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|19th April 2009, 01:00||#1|
My quest to build a AC Cobra Replica
The quest started almost 7 years ago. Then I wanted to build a caterham super 7 replica. Got started with a fiat chassis and did some modifications to it. But ended up scrapping it as the costs involved was too high ( for me when I was still a student ). As they say old passions seldon die I am back with a new project this time around.
Here is what I plan to do
1. Acquire a very good replica scale model of the AC Cobra
2. Get it converted into a 3D model with a laser scanning CMM
3. Import the model to Catia ( heard is easier to work with than pro-e )
4. Section the model as needed
5. Generate machine codes for the model
6. With a CNC machining centre get the sections milled out on a block of polystyrene foam
7. Assemble the foam pieces
8. Fibreglass and take a mold out of it
9. Get a fibreglass body!!!!
Now once I have the fibreglass body I am planning to build a space frame around it. Once the frame is done I am planning to work on the suspension and other parts.
For now I want expert inputs on the scanning and milling part.
A reference website I stumbled upon - Polystyrene model making process, exact polystyrene replicas, polyurethane foam copies, 5 axis polystyrene milling machine, raw polystyrene blocks
|19th April 2009, 01:10||#2|
Join Date: Oct 2008
Thanked: 12 Times
Harrie, this is an amazing coincidence. just a couple of hours ago, I was looking at a little scale model of a Cobra and was thinking "what would it take to replicate it into a fully running car?"
then I see this thread. all the best dude.
|19th April 2009, 07:13||#3|
Join Date: Jan 2009
I can see your enthusiasm in resurructing a classic. But fabricating a handfull of body panels with clean fit is tedious and expensive too. And on top of that you've got to put together chassis, suspension, engine, intrerior and upholstery and ensure their proper functioning.
I assume you have the brains and the Gandhis to put it in together. To have your work cut out, you could contact Chinkara Motors who have built an authentic replica of the AC Cobra. Instead of putting your efforts into body-building(car's of course~!) as proposed, you could channelize into sorting out the suspension, engine mounts, vibrations, gearbox ratios etc etc......
(Would love to assist you and gain some hands on experience since I've opted for Non-traditional machining as elective this sem.)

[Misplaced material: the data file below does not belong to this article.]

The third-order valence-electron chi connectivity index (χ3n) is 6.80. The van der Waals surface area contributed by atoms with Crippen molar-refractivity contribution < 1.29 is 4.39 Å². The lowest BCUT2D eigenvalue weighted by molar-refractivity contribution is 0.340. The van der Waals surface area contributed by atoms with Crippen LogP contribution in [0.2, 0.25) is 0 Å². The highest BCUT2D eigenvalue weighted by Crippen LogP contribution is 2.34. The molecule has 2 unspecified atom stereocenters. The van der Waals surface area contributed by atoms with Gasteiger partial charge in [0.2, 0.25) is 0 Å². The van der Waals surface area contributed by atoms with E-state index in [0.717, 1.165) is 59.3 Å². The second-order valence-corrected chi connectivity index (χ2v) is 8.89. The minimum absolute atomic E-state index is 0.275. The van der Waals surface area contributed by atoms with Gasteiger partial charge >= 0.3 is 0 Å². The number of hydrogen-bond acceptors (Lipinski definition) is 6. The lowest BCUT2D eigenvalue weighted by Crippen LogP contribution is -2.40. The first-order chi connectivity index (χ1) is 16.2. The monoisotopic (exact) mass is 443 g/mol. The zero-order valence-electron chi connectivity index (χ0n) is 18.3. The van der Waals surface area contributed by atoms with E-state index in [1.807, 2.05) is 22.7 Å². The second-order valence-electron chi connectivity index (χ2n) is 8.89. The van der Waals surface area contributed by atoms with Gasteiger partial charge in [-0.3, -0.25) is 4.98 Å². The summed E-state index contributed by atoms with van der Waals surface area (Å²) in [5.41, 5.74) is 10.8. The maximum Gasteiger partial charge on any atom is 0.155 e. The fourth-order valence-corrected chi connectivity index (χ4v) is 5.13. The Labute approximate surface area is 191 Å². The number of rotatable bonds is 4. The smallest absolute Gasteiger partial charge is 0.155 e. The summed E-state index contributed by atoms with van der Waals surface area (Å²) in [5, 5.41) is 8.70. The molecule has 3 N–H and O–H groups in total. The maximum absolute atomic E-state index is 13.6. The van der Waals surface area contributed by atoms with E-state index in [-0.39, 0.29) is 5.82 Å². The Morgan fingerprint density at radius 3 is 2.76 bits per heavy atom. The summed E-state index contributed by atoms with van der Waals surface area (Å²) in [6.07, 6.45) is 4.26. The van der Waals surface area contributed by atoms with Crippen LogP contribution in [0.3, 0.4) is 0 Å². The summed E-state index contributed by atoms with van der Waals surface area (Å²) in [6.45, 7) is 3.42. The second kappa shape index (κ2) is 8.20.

|19th April 2009, 09:59||#4|
Money is not an issue as of now. Just want to go through with this.
Here is a link to the old thread i had created for the same
Got up refreshed this morning and found that there are quite a few 3D models already available. Have to check out the models in detail and will probably try doing a 1:10 scale this weekend.
|19th April 2009, 14:09||#5|
Join Date: Feb 2004
Thanked: 23,396 Times
What is the goal / what do you want from this project ??
1) A great looking cobra replica
2) A cobra replica that performs great
3) Experience building a chassis + all the other mechancials
4) Experience building a fiberglass body
5) A prototype for future builds on the same lines
Depending on what you choose above...
Anyway, have you heard of Factory Five Racing? I think they are the leading producer of Cobra kits.
I had a chance to visit their facory a few years back. Here are a few pictures (mostly just the Cobra stuff) for you to look at :
Display car dash
They make the buyers assemble the kits themselves - that way FF has no liability
Amazing paint quality
The bodies waiting
A welding jig (though this was for the new GTM chassis)
CNC cutout map for the fibre cutout machine
The cutting machine at work
Workers laying up the pre-cut fiber into the moulds
After its removed from the mould (its then trimmed with a multi-axis CNC machine... i have a video of this
The final product
Also this thread has some good links to other home grown projects & aspirations : http://www.team-bhp.com/forum/indian...t-cruiser.html
And heres a link to a shelby crash in india (with another link in there to a pic) : http://www.team-bhp.com/forum/super-...s-kolkata.html (Shelby 1962 replica crashes in Kolkata ?)
Do give us some more details - & goodluck!!
Last edited by Rehaan : 19th April 2009 at 14:15.
|19th April 2009, 14:46||#6|
Hi Rehaan, I am basically looking at trying out this mode of product development. And if the successful end result is a AC Cobra replica with just 120bhp I would be even more happy